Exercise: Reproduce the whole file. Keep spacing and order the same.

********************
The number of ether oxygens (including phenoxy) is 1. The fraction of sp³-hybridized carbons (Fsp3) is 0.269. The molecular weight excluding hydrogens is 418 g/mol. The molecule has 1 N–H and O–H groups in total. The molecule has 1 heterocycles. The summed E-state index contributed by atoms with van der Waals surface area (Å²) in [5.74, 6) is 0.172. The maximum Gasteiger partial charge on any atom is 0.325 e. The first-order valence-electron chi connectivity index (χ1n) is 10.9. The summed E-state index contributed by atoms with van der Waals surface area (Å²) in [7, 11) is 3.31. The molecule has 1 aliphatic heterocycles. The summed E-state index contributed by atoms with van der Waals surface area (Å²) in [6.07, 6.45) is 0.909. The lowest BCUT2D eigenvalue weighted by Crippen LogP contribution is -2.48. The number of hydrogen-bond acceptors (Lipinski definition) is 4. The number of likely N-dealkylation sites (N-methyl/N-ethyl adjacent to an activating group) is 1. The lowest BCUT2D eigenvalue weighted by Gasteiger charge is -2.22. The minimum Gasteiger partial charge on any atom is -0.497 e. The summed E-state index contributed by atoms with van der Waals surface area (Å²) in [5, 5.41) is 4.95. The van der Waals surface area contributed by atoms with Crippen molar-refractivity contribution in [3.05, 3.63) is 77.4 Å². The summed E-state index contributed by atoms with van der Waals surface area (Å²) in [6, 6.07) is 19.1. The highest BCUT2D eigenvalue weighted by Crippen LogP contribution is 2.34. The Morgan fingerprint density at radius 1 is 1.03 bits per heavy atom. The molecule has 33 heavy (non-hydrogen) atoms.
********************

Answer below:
The number of ether oxygens (including phenoxy) is 1. The fraction of sp³-hybridized carbons (Fsp3) is 0.269. The molecular weight excluding hydrogens is 418 g/mol. The molecule has 1 N–H and O–H groups in total. The molecule has 1 heterocycles. The summed E-state index contributed by atoms with van der Waals surface area (Å²) in [5.74, 6) is 0.172. The maximum Gasteiger partial charge on any atom is 0.325 e. The first-order valence-electron chi connectivity index (χ1n) is 10.9. The summed E-state index contributed by atoms with van der Waals surface area (Å²) in [7, 11) is 3.31. The molecule has 1 aliphatic heterocycles. The summed E-state index contributed by atoms with van der Waals surface area (Å²) in [6.07, 6.45) is 0.909. The lowest BCUT2D eigenvalue weighted by Crippen LogP contribution is -2.48. The number of hydrogen-bond acceptors (Lipinski definition) is 4. The number of likely N-dealkylation sites (N-methyl/N-ethyl adjacent to an activating group) is 1. The lowest BCUT2D eigenvalue weighted by Gasteiger charge is -2.22. The minimum Gasteiger partial charge on any atom is -0.497 e. The summed E-state index contributed by atoms with van der Waals surface area (Å²) in [5, 5.41) is 4.95. The van der Waals surface area contributed by atoms with Crippen molar-refractivity contribution in [3.05, 3.63) is 77.4 Å². The summed E-state index contributed by atoms with van der Waals surface area (Å²) in [6, 6.07) is 19.1. The highest BCUT2D eigenvalue weighted by Crippen LogP contribution is 2.34. The Morgan fingerprint density at radius 1 is 1.03 bits per heavy atom. The molecule has 33 heavy (non-hydrogen) atoms.